Visit unique primaval forest in Poland - meet the wildlife:
Białowieża national park:
Białowieża National Park (Polish: Białowieski Park Narodowy) is a National Park in Podlaskie Voivodeship, in Eastern Poland adjacent with the border with Belarus. The total area of the park is 152.2 square kilometres (58.8 sq mi). It is located 62 km (39 mi) southeast of Białystok (Poland). It is known for the protection of the best preserved part of the Białowieża Forest, Europe's last temperate primaeval forest fragment that once stretched across the European Plain. It is home to the world's largest population of European bison (Polish: żubr), the continent's heaviest land animals.2 The border between the two countries runs through the forest, the Belovezhskaya Pushcha National Park is adjacent on the Belarus side of the border. There is a border crossing for hikers and cyclists within the forest.
Eastern part of Poland
Polish eastern borderlands are a very interesting area. This is the place where three cultures meets - Orthodox, Catholic and Muslim. Worth to know is a culture of Tatars minority - these lands were given to them by the Polish king as reward for bravery in the battle. Tatar culture is very interesting and exotic, you can taste special and very unique cuisine, see the historic wooden mosques and the old Muslim cemetery. Besides cultural values, this region is the largest natural wealth of Poland - the two largest national parks - Biebrzanski (which is best in spring) and Bialowieski - natural wealth both these places are stunning - the only one primeval forest in Europe and unique backwaters of the Biebrza River is something worth seeing .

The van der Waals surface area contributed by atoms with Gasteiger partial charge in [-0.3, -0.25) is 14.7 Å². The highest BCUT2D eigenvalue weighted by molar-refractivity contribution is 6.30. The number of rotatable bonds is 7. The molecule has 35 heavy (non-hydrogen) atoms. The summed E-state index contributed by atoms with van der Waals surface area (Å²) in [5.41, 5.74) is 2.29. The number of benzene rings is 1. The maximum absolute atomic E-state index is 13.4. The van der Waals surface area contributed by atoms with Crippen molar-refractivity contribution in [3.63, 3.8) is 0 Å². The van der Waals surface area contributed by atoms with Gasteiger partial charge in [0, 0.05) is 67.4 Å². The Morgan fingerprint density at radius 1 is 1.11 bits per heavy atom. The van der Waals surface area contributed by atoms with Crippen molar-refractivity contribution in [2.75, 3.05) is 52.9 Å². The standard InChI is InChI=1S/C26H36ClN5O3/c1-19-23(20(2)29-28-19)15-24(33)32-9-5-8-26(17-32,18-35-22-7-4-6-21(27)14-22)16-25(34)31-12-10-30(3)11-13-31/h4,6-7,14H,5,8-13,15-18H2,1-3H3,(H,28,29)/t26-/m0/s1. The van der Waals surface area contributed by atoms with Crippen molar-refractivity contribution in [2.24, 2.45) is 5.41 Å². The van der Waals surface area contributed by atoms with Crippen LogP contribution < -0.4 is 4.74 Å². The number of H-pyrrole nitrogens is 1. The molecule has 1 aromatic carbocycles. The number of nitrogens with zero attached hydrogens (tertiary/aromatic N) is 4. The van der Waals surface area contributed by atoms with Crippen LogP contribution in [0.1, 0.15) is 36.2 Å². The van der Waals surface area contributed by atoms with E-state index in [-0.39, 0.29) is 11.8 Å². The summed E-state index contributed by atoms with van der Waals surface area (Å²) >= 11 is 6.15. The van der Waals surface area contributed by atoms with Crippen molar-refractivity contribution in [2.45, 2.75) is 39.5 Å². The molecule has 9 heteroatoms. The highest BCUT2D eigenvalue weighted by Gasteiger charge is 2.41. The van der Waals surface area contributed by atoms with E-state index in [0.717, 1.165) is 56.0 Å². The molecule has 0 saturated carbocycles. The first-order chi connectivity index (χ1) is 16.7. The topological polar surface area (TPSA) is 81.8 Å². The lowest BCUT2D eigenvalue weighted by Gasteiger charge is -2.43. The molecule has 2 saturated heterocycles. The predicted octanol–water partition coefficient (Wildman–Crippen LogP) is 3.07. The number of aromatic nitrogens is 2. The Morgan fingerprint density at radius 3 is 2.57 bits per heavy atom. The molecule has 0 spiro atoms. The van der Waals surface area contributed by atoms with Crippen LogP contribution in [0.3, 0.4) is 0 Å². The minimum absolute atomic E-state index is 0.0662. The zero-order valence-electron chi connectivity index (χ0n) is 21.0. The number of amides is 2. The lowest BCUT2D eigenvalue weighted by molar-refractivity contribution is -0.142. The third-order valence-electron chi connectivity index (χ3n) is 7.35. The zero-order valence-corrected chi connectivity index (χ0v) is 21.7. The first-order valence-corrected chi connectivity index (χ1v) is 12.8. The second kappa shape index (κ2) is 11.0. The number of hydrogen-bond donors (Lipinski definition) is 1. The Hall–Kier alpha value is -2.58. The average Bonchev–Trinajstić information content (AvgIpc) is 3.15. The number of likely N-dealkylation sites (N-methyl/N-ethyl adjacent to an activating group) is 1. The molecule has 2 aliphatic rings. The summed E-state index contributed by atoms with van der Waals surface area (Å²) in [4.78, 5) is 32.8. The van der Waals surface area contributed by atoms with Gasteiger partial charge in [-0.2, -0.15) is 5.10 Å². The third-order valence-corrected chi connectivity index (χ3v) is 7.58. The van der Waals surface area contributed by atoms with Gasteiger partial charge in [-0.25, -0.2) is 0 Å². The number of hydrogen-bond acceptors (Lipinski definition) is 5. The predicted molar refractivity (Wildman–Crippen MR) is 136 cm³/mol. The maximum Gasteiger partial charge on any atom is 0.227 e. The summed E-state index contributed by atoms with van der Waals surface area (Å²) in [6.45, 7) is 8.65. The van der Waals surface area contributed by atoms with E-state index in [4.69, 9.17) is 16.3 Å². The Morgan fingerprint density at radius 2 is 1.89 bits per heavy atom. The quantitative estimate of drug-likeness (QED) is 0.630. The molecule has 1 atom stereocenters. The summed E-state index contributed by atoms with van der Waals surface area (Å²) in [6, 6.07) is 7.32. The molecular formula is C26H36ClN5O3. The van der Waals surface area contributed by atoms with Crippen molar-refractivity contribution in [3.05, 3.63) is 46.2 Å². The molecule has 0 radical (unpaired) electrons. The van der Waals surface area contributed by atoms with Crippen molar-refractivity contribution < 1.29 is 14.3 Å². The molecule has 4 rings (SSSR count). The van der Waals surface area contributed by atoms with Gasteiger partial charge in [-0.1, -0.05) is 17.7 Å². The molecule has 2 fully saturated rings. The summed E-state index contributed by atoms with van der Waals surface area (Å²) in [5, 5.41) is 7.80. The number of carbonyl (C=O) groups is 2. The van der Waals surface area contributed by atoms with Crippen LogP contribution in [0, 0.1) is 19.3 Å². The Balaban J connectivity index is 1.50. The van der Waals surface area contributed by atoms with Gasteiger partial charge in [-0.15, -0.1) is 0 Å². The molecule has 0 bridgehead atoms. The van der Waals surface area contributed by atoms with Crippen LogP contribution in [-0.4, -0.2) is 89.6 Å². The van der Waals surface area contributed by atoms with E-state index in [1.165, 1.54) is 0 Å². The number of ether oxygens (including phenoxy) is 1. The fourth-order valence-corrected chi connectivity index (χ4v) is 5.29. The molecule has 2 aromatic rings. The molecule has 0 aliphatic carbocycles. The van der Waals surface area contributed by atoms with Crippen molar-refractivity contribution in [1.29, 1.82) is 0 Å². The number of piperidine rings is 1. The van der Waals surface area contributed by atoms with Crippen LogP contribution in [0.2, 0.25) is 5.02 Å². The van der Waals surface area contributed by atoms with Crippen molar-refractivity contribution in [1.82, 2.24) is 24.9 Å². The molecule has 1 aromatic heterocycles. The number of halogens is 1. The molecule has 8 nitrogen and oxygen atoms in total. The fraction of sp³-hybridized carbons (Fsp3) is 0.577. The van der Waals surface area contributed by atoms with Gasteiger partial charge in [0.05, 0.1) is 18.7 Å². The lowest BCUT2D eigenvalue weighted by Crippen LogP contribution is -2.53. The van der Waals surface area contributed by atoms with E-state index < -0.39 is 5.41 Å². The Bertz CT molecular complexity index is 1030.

Primal forest - facts from Wikipedia:
An old-growth forest ? also termed primary forest, virgin forest, primeval forest, late seral forest, or (in Britain) ancient woodland ? is a forest that has attained great age without significant disturbance and thereby exhibits unique ecological features and might be classified as a climax community.1 Old-growth features include diverse tree-related structures that provide diverse wildlife habitat that increases the bio-diversity of the forested ecosystem. The concept of diverse tree structure includes multi-layered canopies and canopy gaps, greatly varying tree heights and diameters, and diverse tree species and classes and sizes of woody debris.
Old-growth forests are economically valuable, and logging of these forests has been a point of contention between the logging industry and environmentalists.